It's about a program called HackHarvard which is part of a series of efforts at Harvard to encourage technology entrepreneurship: and increase enrollments in their basic computing course,

HackHarvard, which is in only its second semester, operates on two premises: that most students cannot turn good ideas into operational apps, nor operational apps into successful businesses, without help; and that there are plenty of good ideas to go around. The club's leaders describe it as an incubator where students can get feedback on their ideas, learn the nuts and bolts of building Web applications, and meet with like-minded peers and potential collaborators.

And which has also seen an increase in enrollments in their basic "Computer Programming for Everybody" course:

After topping out at 386 during the height of the '90s tech boom, enrollment in Harvard's introductory course in programming, known as "CS50," fell precipitously after that bubble burst. In 2002, fewer than 100 students took the course. Then, in 2007, the college revamped the course to make it less wonky and esoteric. By that time, venture capital had begun flowing to social networking start-ups that investors hoped would follow in Facebook's footsteps -- or at least get caught in its orbit. And although The Social Network was not yet on the big screen, the story of Facebook's hapless non-founders was widely known and had a clear moral: in the landscape of tech entrepreneurship, the power lies with those who have good ideas and know how to code them.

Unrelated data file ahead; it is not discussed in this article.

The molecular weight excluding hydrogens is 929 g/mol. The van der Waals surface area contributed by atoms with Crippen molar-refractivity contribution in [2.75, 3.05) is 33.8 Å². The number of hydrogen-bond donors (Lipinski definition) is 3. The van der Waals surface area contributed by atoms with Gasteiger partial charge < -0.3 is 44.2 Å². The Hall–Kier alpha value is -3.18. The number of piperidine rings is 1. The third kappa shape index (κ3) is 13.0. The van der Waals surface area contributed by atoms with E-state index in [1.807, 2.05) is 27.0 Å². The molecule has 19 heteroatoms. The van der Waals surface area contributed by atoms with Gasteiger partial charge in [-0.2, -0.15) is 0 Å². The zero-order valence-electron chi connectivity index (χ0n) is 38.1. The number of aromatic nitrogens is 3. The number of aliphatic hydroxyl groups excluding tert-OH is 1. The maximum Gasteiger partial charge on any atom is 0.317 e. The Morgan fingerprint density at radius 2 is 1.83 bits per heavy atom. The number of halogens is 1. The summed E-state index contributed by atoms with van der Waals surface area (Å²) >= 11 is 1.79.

This fall CS50 drew 651 students, becoming the second most popular course at Harvard.

There are some very cool stories in the article, well worth checking out and reading in it's entirety.

What I find really interesting is the emphasis on twin ideas: both that computing is an amazing way to solve a wide range of problems and that implementing those ideas on the web is often simple enough to be broadly accessible to a wide cross-section of a normal undergraduate population. And of course, beyond undergrads as well, but I guess that would be another article.

It would be very cool is more institutions took a lesson here from Harvard and perhaps thought a little differently about the place of both entrepreneurship and computing in their curricula.

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Reading Diary: Summer reading with Bradbury x 2, Burke, Maberry, Lemire and more

My 2011 summer reading was pretty meagre this year. For various reasons too boring to go into here, there wasn't much actually much vacation for me this summer. I think I'll probably have a better December/Christmas reading list than summer. Such is life.

Anyways, what I did read was pretty good, so let's get to it.

Bradbury, Ray and Ron Wimberly. Ray Bradbury's Something Wicked This Way Comes: The Authorized Adaptation. New York: Hill and Wang, 2011. 144pp. ISBN-13: 978-0809087464

Bradbury, Ray and Dennis Calero. Ray Bradbury's The Martian Chronicles: The Authorized Adaptation. New York: Hill and Wang, 2011. 160pp. ISBN-13: 978-0809080458

Both of these are review copies that were sent to me unsolicited by the publisher. Which is always a nice surprise. Especially when the books are ones that are really interesting to me but that I probably wouldn't have gotten around to getting for myself. Both books are, of course, graphic novel adaptations of classic Ray Bradbury novels from the 1950s and 60s, one science fantasy and one dark fantasy or horror.